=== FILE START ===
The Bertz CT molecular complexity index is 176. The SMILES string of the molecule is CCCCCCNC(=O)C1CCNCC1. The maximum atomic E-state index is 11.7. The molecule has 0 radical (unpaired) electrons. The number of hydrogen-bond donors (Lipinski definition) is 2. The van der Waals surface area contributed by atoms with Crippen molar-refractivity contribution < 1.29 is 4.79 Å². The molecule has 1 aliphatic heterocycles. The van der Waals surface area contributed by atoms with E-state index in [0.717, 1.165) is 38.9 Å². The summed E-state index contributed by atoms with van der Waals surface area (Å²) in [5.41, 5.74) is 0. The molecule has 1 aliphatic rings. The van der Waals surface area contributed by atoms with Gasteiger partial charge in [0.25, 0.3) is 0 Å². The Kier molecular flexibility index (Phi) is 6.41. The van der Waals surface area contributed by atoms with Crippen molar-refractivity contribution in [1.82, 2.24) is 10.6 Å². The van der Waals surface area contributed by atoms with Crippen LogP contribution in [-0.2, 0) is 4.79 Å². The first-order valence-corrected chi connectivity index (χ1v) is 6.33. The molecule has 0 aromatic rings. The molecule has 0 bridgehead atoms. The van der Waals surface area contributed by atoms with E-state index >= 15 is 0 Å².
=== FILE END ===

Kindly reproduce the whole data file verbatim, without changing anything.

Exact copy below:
The Bertz CT molecular complexity index is 176. The SMILES string of the molecule is CCCCCCNC(=O)C1CCNCC1. The maximum atomic E-state index is 11.7. The molecule has 0 radical (unpaired) electrons. The number of hydrogen-bond donors (Lipinski definition) is 2. The van der Waals surface area contributed by atoms with Crippen molar-refractivity contribution < 1.29 is 4.79 Å². The molecule has 1 aliphatic heterocycles. The van der Waals surface area contributed by atoms with E-state index in [0.717, 1.165) is 38.9 Å². The summed E-state index contributed by atoms with van der Waals surface area (Å²) in [5.41, 5.74) is 0. The molecule has 1 aliphatic rings. The van der Waals surface area contributed by atoms with Gasteiger partial charge in [0.25, 0.3) is 0 Å². The Kier molecular flexibility index (Phi) is 6.41. The van der Waals surface area contributed by atoms with Crippen molar-refractivity contribution in [1.82, 2.24) is 10.6 Å². The van der Waals surface area contributed by atoms with Crippen LogP contribution in [-0.2, 0) is 4.79 Å². The first-order valence-corrected chi connectivity index (χ1v) is 6.33. The molecule has 0 aromatic rings. The molecule has 0 bridgehead atoms. The van der Waals surface area contributed by atoms with E-state index >= 15 is 0 Å².